This afternoon, the House Labor and Workplace Standards Committee heard compelling testimony from advocates, workers and business owners in support of HB 1506, the Equal Pay Opportunity Act aimed at helping close the gender pay gap.
The measure, sponsored by Rep. Tana Senn, D-Mercer Island, addresses income disparities, employer discrimination and retaliation practices, and reaffirms Washington’s longstanding pursuit of equality in the workplace.
“My bill is about ensuring economic security for Washington families, at the same time as we strengthen the economy,” said Senn, who sponsored a similar bill during the last biennium.
Income disparities limit a woman’s ability to provide for her family, which leads to higher rates of poverty among women and children. It also leads to significantly greater poverty among elderly females.
Women decide on most everyday items, like groceries and clothing, but if they take home a smaller check, they have less spending power.
The National Women’s Law Center reports that, at $.79 for every dollar paid to men, Washington state ranked 25th in the 2015 Wage Gap State Rankings. The national average is $.80. African American and Latina women fare worse, making $.61 and $.46 respectively, for every dollar paid to white men.
In its “Simple Truth About the Gender Pay Gap” report, the American Association of University Women found that, while the wage gap has narrowed over the past five decades due largely to women’s progress in education and workforce participation, it is still sizeable. Progress has stalled since the turn of the century and if change continues at such a slow rate, women will not reach pay equity with men until 2152.
The legislation Rep. Senn is proposing would update the existing Washington State Equal Pay Act not updated since its passage in 1943. It would prohibit pay secrecy policies, allow discussion of wages and prohibit retaliation for asking for equal pay.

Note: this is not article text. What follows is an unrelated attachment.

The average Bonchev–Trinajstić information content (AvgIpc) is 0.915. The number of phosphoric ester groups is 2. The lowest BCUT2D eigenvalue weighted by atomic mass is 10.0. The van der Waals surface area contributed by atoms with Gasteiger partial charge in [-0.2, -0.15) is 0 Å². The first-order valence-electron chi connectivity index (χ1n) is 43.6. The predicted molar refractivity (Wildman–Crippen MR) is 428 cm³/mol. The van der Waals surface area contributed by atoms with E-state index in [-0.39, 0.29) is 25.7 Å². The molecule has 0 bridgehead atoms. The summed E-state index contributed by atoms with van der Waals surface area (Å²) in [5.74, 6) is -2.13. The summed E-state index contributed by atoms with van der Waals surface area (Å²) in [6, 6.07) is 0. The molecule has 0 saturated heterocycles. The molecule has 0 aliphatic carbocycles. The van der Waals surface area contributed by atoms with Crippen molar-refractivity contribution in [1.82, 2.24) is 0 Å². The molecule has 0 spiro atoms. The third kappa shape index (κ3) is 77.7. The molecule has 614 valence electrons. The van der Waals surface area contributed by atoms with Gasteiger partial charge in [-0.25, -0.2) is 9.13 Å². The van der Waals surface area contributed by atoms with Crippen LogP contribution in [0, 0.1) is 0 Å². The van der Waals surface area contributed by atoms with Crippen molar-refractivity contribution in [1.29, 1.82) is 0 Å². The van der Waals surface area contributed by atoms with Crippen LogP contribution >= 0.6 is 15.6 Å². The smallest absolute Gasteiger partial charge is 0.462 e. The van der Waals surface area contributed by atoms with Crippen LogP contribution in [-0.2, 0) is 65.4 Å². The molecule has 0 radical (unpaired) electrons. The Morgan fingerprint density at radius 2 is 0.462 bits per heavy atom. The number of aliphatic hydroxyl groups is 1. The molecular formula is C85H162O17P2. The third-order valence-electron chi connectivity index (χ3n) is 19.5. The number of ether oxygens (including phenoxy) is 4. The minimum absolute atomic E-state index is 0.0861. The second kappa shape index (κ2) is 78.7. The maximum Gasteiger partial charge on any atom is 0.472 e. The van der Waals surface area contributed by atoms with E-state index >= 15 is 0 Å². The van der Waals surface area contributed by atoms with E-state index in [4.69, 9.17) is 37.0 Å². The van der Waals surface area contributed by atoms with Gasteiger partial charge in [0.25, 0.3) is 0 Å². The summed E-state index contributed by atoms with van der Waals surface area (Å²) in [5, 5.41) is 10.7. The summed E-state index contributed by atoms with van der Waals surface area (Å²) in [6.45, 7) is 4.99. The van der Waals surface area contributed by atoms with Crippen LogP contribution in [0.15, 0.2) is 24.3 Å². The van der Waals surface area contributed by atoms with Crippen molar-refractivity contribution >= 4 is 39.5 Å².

While salary information is usually openly available in public sector jobs, one third of private firms actively discourages or bans employees from discussing their pay with co-workers, making it impossible for them to know if they are being underpaid. This legislation will allow workers to discuss their pay, which will help all employees to better understand their positions and determine if their pay is fair.
“We must give women the information they need to determine if they are being paid less and ask for equal pay without fear of retaliation,” said Senn.
During WWII many women took on traditionally male jobs, so the Equal Pay Act was passed to prohibit employers to pay women less than men in similar work or in jobs formerly held by men. But to pursue a discrimination claim, a woman must sue her employer in court and can only recover lost wages. Senn’s measure offers administrative options as well as damages if private action is pursued.
For testimony and more information, watch the committee hearing on TVW here.